Defendant successfully defends occupational mesothelioma claim; exposure to asbestos was minimised so far as was reasonably practicable according to the standards at the time - Reynolds v Secretary of State for Energy and Climate Change 24.5.10
Mr Reynolds died in February 2009 as a result of a malignant pleural mesothelioma that was caused by exposure to asbestos. His widow alleged that he was exposed to asbestos whilst employed by the National Coal Board as a blacksmith from February 1977 to November 1986. In particular, it was alleged that the deceased was exposed to blue asbestos dust, which fell from the roof cavity of his workshop throughout the period of his employment. Such exposure occurred despite the Defendant having instructed specialist asbestos removal instructors to remove a significant amount of blue asbestos from the roof cavity in 1976 and to encapsulate any residual asbestos materials using purl board cladding. A smaller residual amount of asbestos materials were removed in 1983 after asbestos dust was found to have permeated cracks in the purl board ceiling. The evidence in a written statement from the deceased and from several of his former work colleagues was that at all times before and after work was done to the roof area there were frequent showers of blue asbestos dust. However, according to the parties’ joint expert engineer, the lay evidence was inconsistent with (a) the results of contemporaneous air tests, which had been taken in the workshop in 1976 and 1982-3 and (b) the minutes of the consultative committee, which discussed the work that needed to be carried out in March 1976.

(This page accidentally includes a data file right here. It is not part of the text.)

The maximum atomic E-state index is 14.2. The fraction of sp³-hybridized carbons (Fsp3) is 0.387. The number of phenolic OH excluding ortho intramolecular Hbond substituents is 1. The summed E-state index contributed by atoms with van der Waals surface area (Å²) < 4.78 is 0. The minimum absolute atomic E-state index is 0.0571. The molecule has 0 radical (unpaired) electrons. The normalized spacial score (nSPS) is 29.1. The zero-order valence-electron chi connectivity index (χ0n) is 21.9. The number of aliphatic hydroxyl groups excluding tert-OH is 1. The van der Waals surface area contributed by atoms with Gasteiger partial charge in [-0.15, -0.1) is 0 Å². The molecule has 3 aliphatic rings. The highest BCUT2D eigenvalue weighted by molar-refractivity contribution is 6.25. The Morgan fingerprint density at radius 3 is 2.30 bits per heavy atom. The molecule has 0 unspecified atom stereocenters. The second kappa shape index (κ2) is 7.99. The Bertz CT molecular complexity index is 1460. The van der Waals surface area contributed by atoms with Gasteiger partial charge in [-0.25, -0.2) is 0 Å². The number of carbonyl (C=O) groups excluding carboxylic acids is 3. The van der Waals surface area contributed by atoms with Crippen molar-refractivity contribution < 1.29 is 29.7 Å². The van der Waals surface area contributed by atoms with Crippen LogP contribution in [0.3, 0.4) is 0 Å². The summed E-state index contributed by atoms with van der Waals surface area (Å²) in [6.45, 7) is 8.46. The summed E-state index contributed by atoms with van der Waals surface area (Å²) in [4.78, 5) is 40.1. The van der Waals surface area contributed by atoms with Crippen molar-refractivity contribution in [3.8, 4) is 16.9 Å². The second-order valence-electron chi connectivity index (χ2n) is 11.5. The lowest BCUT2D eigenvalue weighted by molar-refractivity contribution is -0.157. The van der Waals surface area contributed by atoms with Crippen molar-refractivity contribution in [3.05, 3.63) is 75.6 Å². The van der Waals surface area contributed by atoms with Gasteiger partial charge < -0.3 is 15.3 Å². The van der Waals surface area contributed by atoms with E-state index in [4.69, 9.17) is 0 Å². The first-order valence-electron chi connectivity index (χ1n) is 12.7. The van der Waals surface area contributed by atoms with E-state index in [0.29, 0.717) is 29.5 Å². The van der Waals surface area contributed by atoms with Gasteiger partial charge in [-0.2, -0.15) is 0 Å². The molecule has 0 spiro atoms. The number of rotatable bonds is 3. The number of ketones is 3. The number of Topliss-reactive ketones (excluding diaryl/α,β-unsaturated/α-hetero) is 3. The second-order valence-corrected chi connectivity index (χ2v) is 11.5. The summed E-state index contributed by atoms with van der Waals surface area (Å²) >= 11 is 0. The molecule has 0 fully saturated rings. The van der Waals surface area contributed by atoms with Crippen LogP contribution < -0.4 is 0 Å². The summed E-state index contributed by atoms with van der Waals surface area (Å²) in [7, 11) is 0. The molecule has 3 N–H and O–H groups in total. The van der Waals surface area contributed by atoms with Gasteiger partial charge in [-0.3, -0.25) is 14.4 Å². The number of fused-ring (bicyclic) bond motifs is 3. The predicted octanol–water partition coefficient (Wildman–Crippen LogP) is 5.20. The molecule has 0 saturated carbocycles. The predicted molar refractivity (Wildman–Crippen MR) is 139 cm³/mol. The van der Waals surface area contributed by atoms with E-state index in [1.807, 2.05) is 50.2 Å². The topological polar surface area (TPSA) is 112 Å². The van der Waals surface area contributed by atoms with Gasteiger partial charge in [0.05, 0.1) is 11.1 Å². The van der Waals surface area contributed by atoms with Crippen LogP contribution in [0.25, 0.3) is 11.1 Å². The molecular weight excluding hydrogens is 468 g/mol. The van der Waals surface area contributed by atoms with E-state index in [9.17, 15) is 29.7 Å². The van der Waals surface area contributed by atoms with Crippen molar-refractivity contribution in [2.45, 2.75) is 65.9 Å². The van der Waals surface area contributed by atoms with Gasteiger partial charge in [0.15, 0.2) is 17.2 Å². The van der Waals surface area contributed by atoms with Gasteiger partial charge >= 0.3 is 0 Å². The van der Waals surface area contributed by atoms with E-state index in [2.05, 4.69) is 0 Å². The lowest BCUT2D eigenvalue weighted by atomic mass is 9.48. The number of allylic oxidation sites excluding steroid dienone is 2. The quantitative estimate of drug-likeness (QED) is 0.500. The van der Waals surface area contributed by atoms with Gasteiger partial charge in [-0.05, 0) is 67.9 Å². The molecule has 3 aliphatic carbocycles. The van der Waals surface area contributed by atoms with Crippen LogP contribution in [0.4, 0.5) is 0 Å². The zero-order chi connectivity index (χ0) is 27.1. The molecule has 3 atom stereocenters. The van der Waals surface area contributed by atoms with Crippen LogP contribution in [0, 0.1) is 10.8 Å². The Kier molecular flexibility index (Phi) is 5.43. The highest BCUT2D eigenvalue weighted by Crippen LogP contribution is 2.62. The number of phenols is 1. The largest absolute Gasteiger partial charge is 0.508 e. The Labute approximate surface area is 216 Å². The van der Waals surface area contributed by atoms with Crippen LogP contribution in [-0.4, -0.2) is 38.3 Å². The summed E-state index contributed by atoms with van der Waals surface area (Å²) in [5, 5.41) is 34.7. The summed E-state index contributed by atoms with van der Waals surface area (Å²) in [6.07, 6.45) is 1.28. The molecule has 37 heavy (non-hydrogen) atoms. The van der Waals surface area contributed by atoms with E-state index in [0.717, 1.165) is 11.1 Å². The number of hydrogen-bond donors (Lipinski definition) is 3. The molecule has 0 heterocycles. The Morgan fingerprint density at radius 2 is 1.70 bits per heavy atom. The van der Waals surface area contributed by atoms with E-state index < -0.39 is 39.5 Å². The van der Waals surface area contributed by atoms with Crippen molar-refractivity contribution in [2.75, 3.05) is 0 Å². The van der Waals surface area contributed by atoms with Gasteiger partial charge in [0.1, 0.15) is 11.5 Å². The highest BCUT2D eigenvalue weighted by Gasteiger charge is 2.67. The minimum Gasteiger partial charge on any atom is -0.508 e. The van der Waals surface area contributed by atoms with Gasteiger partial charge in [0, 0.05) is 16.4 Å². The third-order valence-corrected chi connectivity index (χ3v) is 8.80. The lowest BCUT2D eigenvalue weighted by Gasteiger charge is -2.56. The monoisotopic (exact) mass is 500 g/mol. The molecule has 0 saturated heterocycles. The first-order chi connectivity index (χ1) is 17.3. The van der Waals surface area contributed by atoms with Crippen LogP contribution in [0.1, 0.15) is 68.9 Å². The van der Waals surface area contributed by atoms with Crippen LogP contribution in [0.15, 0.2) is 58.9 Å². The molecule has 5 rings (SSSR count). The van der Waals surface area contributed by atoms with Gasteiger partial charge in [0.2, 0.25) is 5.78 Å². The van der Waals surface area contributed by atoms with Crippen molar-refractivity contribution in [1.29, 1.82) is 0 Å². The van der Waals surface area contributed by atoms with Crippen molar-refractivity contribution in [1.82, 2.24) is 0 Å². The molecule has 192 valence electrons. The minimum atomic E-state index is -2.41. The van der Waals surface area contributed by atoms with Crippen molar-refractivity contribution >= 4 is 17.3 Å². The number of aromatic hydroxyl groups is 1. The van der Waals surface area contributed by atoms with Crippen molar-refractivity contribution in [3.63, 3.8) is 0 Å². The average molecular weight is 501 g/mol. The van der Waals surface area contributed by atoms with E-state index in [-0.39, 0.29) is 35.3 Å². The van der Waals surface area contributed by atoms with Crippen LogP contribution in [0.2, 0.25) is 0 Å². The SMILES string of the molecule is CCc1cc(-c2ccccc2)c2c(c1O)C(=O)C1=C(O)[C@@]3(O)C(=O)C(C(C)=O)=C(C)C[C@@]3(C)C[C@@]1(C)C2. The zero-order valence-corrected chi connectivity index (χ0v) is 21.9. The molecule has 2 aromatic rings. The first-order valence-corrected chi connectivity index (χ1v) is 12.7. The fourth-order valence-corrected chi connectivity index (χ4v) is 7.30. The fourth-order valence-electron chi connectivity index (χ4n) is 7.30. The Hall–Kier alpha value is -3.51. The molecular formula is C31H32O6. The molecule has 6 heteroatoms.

Responsibility for exposure to the risk of harm turned on whether or not the Defendant was negligent and/or in breach of statutory duty in failing to take all reasonable practicable measures to prevent or minimise the exposure of its workforce to respirable asbestos fibres. This had to be seen in the light of prevailing standards at the material time. The deceased’s former work colleagues were influenced by an understandable desire to secure compensation for the widow and exaggerated the extent of the asbestos pollution. Further, the Defendant did minimise the deceased’s exposure to asbestos so far as was reasonably practicable according to the standards of the time. On this basis, the claim failed.
The Judge seems to have placed heavy reliance on the results of air samples taken in 1976 and in 1982-83. However, defendants and their insurers should not as a result of this case rely solely on the results of occasional air samples as conclusive proof of the asbestos levels over a period of years. An air sample is a mere “snapshot” of the air quality during the period the air test was carried out, and so one cannot assume that the asbestos content in a working environment remains constant between air tests taken months or years apart.
It should also be noted that this decision rather bucks the trend, which tends to be that any occupational exposure that occurred after the Asbestos Regulations 1969 came into force constitutes culpable exposure.